UNIVERSE: selfridges corner shop

An amazing new multi-layered cultural collaboration between Vasarely Foundation, Paco Rabanne and Selfridges. Over the next three months, ‘Universe’ will explore the work of ground-breaking artist Victor Vasarely, his influence on contemporaries such as Paco Rabanne as well as today’s tastemakers, and how he continues to shape the future, in this extraordinary exhibition-meets-retail space at The Selfridges Corner Shop.

The Exhibition runs: 13 January – 27 March at Selfridges Corner Shop: London.

As part of this pioneering initiative in The Corner Shop at Selfridges London – and a first for us here at Selfridges – you can shop original Vasarely art works and sculptures within our very own curated, climate-controlled gallery space (complete with a hypnotic Vasarely-printed floor).

In addition, you can shop collectible works of art in the form of exclusive Vasarely-inspired products, available in store and online. From standout skateboards with mesmeric geometric-print decks to cushions cloaked in myriad colourful squares.

Paco Rabanne S/S 2022

Celebrating the influence of Victor Vasarely on his contemporary, Paco Rabanne, and future designers at the fashion house, iconic pieces from both the archive – including Paco’s signature metallic disc dresses from his 1969 collection – and the new season are also on display. Paco Rabanne’s current Creative Director, Julien Dossena, was inspired by Vasarely’s expressive art style for his Spring/Summer 22 collection, utilising the artist’s celebrated optical illusion prints across co-ordinated outfit combinations. 

Victor Vasarely

You can also learn more about the past, present and future of ‘op art’ and Victor Vasarely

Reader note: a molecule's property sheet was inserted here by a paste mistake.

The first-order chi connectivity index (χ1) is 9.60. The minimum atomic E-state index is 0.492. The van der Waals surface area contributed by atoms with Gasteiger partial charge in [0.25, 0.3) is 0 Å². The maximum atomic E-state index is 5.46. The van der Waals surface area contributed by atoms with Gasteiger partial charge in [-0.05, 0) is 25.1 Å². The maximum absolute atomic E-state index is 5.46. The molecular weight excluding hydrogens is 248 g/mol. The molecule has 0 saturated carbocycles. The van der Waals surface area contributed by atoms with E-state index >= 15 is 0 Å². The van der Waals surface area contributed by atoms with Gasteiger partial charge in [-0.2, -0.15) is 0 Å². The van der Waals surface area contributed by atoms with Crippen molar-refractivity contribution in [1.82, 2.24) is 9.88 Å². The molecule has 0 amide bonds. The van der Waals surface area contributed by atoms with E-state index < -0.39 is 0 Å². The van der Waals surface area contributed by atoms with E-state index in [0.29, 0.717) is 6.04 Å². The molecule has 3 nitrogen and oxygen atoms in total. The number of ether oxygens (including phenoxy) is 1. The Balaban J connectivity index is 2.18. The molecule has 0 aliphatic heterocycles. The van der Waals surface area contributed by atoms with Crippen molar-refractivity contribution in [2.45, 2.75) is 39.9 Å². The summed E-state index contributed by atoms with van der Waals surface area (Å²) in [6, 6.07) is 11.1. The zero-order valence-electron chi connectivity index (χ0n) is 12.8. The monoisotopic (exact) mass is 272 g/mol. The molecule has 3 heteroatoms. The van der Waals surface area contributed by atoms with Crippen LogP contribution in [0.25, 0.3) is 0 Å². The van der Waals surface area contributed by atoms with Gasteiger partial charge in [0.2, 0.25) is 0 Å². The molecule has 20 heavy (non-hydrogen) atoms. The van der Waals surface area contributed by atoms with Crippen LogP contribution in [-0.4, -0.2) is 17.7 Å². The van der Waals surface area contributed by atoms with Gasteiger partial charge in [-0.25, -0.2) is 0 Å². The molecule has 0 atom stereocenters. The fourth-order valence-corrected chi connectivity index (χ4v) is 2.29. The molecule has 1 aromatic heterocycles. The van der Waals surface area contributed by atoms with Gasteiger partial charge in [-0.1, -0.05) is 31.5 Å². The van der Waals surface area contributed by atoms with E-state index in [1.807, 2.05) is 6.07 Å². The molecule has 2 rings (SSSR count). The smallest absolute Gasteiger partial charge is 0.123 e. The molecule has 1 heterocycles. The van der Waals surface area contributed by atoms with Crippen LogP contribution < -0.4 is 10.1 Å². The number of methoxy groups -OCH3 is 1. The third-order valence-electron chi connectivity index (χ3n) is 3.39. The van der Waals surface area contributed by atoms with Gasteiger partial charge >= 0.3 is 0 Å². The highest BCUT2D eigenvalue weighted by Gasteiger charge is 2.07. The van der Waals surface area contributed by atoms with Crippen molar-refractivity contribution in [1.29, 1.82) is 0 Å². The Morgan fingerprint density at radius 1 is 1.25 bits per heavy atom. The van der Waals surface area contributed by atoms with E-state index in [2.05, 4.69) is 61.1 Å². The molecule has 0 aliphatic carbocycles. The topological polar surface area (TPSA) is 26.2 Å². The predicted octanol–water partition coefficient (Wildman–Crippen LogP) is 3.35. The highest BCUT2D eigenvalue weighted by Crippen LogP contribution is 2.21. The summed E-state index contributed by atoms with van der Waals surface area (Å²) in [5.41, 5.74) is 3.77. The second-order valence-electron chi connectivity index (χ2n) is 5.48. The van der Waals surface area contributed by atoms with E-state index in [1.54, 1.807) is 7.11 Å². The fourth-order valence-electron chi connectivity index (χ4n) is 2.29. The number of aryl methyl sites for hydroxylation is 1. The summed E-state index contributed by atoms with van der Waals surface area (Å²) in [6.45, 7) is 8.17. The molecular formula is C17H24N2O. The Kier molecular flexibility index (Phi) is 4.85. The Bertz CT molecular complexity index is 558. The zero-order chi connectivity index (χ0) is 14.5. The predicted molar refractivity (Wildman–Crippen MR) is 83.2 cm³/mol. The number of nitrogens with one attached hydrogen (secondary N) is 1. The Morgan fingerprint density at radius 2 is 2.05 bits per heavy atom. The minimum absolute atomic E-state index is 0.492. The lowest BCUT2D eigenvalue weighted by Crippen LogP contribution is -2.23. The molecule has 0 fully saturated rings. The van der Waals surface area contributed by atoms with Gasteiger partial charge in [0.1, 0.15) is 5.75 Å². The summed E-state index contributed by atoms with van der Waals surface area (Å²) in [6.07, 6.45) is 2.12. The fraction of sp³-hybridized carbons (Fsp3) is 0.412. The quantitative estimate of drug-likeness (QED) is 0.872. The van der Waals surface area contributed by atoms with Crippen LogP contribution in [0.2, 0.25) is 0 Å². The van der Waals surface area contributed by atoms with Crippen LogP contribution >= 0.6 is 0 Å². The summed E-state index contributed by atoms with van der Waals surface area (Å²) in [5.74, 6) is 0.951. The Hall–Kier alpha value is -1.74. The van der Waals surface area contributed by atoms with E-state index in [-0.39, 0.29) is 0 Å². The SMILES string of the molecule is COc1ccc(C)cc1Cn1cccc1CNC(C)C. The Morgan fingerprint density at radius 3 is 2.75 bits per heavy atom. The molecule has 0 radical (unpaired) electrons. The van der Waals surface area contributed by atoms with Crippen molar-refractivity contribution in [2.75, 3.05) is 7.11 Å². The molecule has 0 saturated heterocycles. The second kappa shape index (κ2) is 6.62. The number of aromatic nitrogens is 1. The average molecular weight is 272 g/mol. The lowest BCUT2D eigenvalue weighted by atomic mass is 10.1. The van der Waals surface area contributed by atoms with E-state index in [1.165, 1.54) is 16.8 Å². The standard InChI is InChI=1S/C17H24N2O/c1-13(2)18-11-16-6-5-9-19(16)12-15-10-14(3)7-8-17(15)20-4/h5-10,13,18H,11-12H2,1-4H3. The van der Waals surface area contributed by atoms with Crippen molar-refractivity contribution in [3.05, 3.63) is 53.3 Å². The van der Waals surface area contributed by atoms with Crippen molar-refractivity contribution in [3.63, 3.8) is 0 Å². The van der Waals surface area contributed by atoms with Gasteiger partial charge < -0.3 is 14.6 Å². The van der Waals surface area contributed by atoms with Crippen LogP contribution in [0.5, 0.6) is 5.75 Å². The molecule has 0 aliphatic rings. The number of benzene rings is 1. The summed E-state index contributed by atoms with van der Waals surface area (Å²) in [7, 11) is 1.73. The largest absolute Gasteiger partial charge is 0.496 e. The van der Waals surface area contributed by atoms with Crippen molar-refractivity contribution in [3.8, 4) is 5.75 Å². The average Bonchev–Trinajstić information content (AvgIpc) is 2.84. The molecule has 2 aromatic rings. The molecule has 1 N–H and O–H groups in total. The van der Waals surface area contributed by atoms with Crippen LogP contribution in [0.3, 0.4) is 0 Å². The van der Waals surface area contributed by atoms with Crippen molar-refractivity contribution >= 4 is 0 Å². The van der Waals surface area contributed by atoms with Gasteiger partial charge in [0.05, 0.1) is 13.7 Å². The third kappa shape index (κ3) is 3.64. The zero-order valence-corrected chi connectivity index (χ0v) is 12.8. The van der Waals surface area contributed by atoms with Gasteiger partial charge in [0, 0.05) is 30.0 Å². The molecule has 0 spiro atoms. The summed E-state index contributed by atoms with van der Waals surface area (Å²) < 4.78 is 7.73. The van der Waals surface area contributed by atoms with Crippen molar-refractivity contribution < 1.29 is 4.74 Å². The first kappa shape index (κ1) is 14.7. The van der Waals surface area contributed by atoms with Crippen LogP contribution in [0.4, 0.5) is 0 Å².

Hungarian-French artist Victor Vasarely pioneered the Op Art movement – short for “optical art” – in the 1960s with his undulating, hypnotic forms that appeared to shimmer, bend and swell before the viewer’s eyes. While artists have long used varying techniques to create illusory effects that mimic depth, movement and light (the prominent artistic technique trompe l’oeil literally means “trick the eye”), it wasn’t until the emergence of Op Art that the mechanics of the gaze were given priority over the image itself. This was largely influenced by developments in science and technology, but also by wider cultural shifts and the dawn of the modern digital world.

Over the course of his career, he designed several public murals and, in 1976, he established the Fondation Vasarely in Aix-en-Provence. Working alongside architects, Vasarely designed the facade as a monumental optical artwork, comprising huge anodised aluminium plates decorated with geometrical motifs in black and white that are reflected on the surface of a large pond. He hoped the foundation would become a hub of innovation and creativity, a “laboratory of ideas”. While this ambition was never realised during his lifetime, today the foundation serves as both a public museum and an important site of reference for many artists.

Information and images from https://www.selfridges.com/GB/en/

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